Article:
EDITORIAL: Parkin’ Problems
The lack of parking at Tam has been at the forefront of student conversation, often outshining other topics – prom, standardized testing, college acceptances and decisions, grades – as the most complained about subject among our student body. As more and more sophomores get their driver’s licenses, parking in proximity to Tam is at a premium.
There is only one student parking lot on campus, located beside the student center and coined the “BPL” (back parking lot), yet that space is designated for seniors, disabled students, and teachers only. Anyone else who parks there runs the risk of becoming a victim of vigilante parking justice. In the BPL, there are only 58 legal parking spaces. There are 286 seniors.
Off campus parking is also extremely limited. There are those students who show up at 7:25am to get the best spots, those who sleep in and end up enduring the walk from the field house, those who park illegally and get ticketed, and those who park perpendicularly between two horizontally parallel parked cars alongside the creek and look as if they are about to slide tail-end into the water (pictured in the TOC).
One student, who lives near Tam Junction, described how she had to park so far away from school that she was closer to her house than she was to school. Some students joke about how they consider their “field-house trek” a source of daily exercise. In an affluent county such as ours, where many students drive personal vehicles to school every day, there are simply too many cars and not enough spaces; as our economics teachers tell us, the demand far outweighs the supply.
In order to tackle the parking shortage, students, administrators, and the Marin County community must work together and take a multi-faceted approach. It is not as simple as expecting students to finally take their parents’ advice to just walk or break out the bike they haven’t used in 10 years. On the other hand, it isn’t realistic to expect the Tam administration and the taxpayers to fund a six-story student parking garage.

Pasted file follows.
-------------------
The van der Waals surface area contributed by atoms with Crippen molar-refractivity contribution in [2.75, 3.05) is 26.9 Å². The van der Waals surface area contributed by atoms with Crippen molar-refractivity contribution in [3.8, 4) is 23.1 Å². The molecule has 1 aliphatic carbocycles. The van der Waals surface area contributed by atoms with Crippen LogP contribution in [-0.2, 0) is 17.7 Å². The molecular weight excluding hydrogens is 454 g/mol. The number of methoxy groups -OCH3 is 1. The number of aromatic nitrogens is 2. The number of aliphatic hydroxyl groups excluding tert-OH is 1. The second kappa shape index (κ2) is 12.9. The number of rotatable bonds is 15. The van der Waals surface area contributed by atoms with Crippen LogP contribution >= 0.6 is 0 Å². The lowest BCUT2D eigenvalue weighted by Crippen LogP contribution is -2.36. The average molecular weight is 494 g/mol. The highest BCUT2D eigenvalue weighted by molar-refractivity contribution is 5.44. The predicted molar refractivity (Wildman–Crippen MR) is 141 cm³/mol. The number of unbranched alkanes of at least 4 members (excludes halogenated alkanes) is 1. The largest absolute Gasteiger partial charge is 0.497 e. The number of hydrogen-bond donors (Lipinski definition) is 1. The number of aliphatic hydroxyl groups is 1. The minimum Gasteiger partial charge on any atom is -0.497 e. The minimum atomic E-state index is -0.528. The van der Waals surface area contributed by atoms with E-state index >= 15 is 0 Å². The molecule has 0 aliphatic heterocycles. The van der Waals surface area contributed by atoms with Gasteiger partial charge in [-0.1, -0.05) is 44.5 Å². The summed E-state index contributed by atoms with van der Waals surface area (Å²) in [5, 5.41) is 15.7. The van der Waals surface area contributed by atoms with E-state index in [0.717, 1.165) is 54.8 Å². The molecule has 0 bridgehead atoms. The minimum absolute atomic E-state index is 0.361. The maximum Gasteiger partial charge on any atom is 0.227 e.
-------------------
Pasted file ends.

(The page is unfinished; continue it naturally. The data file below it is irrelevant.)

In an email announcement read by Tam teachers to students on March 3, Principal David Brown explained how there will be some “adjustments this summer that will involve rearranging and restriping our present lots, and increasing the number of spaces available for next year.” Yet, this measure will only go so far. The administration should consider painting lines to define parking spaces along Almonte Boulevard to prevent newer drivers from parking crookedly and taking up two spaces instead of one. In addition, Marin County could cover the ditch alongside the baseball field with a concrete, while still allowing water to flow underneath. This way, students could back in and the perpendicular parking would resemble that of Miller Avenue.
On the students end, we should put an increased focus on carpooling to school. In previous years, Tam enforced a rule that only allowed carpoolers to park in the BPL. Measures such as this should be reconsidered to provide an incentive for students to carpool to school. Additionally, students who live close to Tam and whose houses are not located at the top of a giant hill, should walk. The Marin Transit system is also another resource for students to utilize. The Reed Union School District has brought back school buses in order to reduce congestion during drop off and pick up times. A school bus system, much like the one in Tiburon, could be one part of the solution.
We understand that the present parking issue will require a nuanced solution, yet it is an issue that must be discussed and addressed immediately. According to a TUHSD Enrollment Projection, our student body is predicted to grow by 328 students in the next five years. At a rate like that, the distance between the campus and our cars will only keep growing too.